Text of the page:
Happy Holidays, Not Holiday

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Many Japanese people consider the terms Happy Holidays and Merry Christmas the same. If you inquire into what they think is meant by “holidays,” they may tell you that the additional holiday is New Years. I was actually quite surprised that most of my Japanese friends and family had never heard of Hanukkah or that any other holidays were observed this time of year.

As an English teacher for the last eight years, I was always asked to come up with holiday lessons each year. Some schools called them Christmas lessons, and other schools called them holiday lessons, but they really meant the same thing. Three years ago, I decided that enough was enough.

I felt that it was strange that I was being asked to come up with lessons for a religious holiday for a religion I didn’t follow. Yes, I grew up in a mixed denomination Christian household, but I converted to Buddhism years ago and my sister’s family is Jewish. To ask a foreign person to do a Christmas lesson just because they are foreign and therefore must celebrate it is highly presumptive.

I felt that it was strange that I was being asked to come up with lessons for a religious holiday for a religion I didn’t follow.

So I fought against the man and decided to do a multicultural holiday lesson. It actually wasn’t much of a fight. The Japanese teachers were quite intrigued by the idea. Instead of the same old Santa schtick, they were eager to hear about the other holidays and admitted that they only knew of Christmas. It was going to be a learning experience for both the students and the teachers.

I had 50 minutes to explain the various winter solstice holidays in very simple English to a classroom of forty 13 year olds. I wasn’t allowed to use Japanese, so using visuals was going to be a necessity. Since my time was limited, I focused on Hanukkah and Christmas while mentioning other holidays like Kwanzaa and the Chinese New Year.

I was able to find some great picture books for sale in Japan. Aside from ordering books online, many stores with foreign book sections, like Junkudo and Sanseido, have holiday book selections during the holiday months. I was able to find Gail Gibbon’s Christmas Is… and Tomie dePaola’s My First Christmas.

While my students could read and understand the book by dePaola, it really didn’t explain the holiday. It was a great follow-up to the lesson though, if you have multiple lessons to do. The Gibbon’s book is definitely not at a beginner reading level, but the pictures and content are very helpful in explaining the holiday. I didn’t read the book word for word, but rather paraphrased the text. The students learned a lot about the significance of various Christmas symbols.

Finding Hanukkah books was a little harder, but only as difficult as ordering books online. I found Claire Lister’s My First Hanukkah for a very low price. It’s a board book with many helpful explanatory photos. It’s also worded very simply, but your explanations can be modified to suit your audience.

To top it off, I bought Danielle Novack’s My Two Holidays, a book that talks about interfaith families, like my sister’s, that celebrate both Christmas and Hanukkah. Despite the average Japanese person observing Shinto and Buddhist holidays and practices, the concept of a family mixing Western religions seemed to fascinate my students.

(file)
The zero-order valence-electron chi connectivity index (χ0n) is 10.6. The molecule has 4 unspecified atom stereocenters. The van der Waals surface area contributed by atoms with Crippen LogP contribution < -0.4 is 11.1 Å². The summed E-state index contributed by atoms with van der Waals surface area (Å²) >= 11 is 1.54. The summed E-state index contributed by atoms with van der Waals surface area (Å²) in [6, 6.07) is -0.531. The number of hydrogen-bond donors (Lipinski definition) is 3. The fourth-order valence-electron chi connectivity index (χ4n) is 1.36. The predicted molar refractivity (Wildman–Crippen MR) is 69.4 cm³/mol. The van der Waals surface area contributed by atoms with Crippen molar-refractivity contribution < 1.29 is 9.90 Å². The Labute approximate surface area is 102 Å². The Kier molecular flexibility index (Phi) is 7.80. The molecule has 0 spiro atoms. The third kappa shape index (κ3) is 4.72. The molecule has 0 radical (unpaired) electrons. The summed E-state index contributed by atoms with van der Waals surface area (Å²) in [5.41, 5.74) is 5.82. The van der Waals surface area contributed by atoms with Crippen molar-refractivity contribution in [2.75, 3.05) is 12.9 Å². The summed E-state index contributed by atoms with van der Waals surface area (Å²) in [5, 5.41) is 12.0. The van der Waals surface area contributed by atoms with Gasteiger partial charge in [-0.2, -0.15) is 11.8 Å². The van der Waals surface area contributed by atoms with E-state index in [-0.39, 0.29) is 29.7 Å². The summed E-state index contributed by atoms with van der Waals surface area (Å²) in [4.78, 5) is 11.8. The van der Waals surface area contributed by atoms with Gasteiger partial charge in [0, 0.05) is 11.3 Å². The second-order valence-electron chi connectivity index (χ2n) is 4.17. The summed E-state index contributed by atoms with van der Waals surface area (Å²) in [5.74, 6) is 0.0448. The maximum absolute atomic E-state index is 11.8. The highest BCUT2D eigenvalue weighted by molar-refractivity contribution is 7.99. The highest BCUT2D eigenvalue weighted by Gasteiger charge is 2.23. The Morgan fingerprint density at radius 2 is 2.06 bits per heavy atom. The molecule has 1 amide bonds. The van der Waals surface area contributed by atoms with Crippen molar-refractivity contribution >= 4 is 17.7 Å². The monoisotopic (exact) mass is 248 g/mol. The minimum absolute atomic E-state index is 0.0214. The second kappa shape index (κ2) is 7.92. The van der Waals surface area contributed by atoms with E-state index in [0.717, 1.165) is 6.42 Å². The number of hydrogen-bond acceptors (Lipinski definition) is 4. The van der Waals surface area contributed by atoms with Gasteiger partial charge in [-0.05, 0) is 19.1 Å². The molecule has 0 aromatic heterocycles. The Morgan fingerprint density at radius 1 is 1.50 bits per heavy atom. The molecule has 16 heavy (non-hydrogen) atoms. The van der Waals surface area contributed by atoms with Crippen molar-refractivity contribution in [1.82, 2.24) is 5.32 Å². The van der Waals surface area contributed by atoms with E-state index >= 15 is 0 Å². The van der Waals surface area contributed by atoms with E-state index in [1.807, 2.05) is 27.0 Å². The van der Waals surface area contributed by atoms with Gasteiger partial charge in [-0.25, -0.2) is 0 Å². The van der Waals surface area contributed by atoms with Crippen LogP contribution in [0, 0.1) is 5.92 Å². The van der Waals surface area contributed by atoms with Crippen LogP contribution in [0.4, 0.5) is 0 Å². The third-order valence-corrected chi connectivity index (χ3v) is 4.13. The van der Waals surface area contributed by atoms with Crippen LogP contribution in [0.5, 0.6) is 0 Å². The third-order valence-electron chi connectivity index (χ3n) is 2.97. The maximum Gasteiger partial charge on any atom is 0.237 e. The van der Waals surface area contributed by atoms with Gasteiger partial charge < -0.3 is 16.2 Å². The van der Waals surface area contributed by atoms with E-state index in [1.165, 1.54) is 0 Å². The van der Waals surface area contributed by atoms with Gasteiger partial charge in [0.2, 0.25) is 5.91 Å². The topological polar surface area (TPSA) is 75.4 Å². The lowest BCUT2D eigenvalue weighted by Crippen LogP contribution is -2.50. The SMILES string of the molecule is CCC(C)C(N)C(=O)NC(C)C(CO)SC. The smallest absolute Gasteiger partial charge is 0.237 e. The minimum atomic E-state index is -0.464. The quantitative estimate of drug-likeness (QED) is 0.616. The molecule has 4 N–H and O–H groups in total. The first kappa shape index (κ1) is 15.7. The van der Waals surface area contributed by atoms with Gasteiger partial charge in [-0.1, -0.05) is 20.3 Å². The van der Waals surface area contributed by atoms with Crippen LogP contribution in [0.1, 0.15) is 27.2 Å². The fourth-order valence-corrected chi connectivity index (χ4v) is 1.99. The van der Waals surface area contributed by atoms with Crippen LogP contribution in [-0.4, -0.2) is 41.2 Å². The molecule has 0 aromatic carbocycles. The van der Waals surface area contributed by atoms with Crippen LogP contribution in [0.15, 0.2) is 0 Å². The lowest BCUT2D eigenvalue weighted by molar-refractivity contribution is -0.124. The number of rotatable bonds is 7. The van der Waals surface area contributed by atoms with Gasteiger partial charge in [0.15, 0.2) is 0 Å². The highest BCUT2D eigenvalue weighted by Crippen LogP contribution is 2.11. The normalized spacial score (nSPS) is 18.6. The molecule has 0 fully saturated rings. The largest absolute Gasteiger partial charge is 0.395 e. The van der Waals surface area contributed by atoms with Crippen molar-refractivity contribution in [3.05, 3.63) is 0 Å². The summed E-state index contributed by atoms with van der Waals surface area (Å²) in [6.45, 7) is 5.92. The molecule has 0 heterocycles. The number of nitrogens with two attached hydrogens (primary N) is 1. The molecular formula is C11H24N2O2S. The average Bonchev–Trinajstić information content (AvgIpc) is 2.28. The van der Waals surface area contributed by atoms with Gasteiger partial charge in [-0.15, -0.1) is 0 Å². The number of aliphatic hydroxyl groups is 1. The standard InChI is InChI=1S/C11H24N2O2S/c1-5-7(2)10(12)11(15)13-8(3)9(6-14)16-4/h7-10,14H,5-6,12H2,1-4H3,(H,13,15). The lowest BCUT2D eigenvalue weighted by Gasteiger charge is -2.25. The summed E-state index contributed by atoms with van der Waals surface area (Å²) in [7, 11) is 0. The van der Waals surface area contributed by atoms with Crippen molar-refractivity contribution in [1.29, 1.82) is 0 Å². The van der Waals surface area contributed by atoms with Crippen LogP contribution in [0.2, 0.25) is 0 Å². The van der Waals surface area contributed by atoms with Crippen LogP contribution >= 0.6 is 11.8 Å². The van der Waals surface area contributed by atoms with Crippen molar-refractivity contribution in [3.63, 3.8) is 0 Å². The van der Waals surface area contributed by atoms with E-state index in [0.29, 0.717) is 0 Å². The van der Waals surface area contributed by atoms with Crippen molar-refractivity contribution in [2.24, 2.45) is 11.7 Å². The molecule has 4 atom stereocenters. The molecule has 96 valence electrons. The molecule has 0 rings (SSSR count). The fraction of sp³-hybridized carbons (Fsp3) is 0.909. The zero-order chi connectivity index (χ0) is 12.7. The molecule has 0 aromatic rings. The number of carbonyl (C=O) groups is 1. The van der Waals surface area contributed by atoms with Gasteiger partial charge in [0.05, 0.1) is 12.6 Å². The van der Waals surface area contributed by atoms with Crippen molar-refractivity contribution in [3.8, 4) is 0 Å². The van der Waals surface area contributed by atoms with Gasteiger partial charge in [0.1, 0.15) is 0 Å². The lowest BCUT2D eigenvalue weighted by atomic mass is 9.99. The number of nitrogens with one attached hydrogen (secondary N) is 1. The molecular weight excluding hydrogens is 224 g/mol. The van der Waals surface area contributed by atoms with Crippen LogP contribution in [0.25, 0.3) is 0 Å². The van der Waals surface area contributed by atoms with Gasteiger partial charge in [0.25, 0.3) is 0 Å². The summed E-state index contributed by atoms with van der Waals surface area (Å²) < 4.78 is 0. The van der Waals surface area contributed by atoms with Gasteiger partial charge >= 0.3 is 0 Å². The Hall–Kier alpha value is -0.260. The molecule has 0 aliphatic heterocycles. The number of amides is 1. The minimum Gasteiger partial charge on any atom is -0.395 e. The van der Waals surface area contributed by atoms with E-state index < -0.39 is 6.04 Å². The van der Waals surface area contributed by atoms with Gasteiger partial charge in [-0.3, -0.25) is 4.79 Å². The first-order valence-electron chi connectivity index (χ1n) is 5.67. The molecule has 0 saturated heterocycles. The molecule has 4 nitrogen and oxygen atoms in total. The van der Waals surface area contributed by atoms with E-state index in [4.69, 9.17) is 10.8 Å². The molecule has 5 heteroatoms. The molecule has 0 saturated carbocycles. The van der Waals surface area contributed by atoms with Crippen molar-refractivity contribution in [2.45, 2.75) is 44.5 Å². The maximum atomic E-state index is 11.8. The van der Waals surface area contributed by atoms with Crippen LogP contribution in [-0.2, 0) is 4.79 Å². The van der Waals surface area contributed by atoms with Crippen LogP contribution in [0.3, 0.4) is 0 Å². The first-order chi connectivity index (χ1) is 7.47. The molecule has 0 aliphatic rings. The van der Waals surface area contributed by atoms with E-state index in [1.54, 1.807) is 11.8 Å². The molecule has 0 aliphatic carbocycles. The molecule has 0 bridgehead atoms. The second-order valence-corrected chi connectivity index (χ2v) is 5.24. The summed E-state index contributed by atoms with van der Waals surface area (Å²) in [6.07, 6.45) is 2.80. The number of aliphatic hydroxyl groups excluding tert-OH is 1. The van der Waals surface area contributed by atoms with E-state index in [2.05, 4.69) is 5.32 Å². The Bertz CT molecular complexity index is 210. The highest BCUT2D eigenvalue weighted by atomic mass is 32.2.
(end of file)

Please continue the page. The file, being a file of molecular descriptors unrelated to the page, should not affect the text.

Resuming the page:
I printed off a lot of additional information for teachers and students alike. National Geographic Kids has a lot of great information, and a quick online search will yield many websites devoted to the various winter holidays around the world. I found free word searches and all sorts of material.

Now, after reading a book or explaining something, I always try to have my students do something fun related to it. I love arts and crafts, and there is a wealth of holiday craft ideas online if you have trouble devising your own. I decided that since my students had learned about dreidels, it would be fun to make dreidels and actually experience playing with them.

I experimented with many different methods and discovered that a dreidel based on an origami water bomb actually was the easiest with virtually no extra supplies necessary. You just need paper, so all of my students could make a dreidel and take it home with them. As an added bonus, I got markers from the school for students to decorate their dreidels. Upon realizing that an upside down dreidel looks like a Christmas tree, we started decorating our dreidels to look like Christmas trees. We made our own multicultural craft.

So in this holiday season, if your school has you teaching Christmas lessons, don’t think that you are limited in what you can do. If you feel uncomfortable and want to do a multicultural winter holiday lesson instead, talk with your head teachers, managers, or other staff. Chances are they weren’t even aware of the existence of other holidays.

Perhaps they weren’t aware that you would be uncomfortable talking about a Christian holiday. Rather than saying, “I’m not a Christian, so I don’t want to do a lesson about this,” it is easier to take a more scholarly approach and say, “This is what some people believe.” This way, everyone can have a fun learning experience in an especially fun time of year.

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Groovy punky reggae nerd from Kansai.

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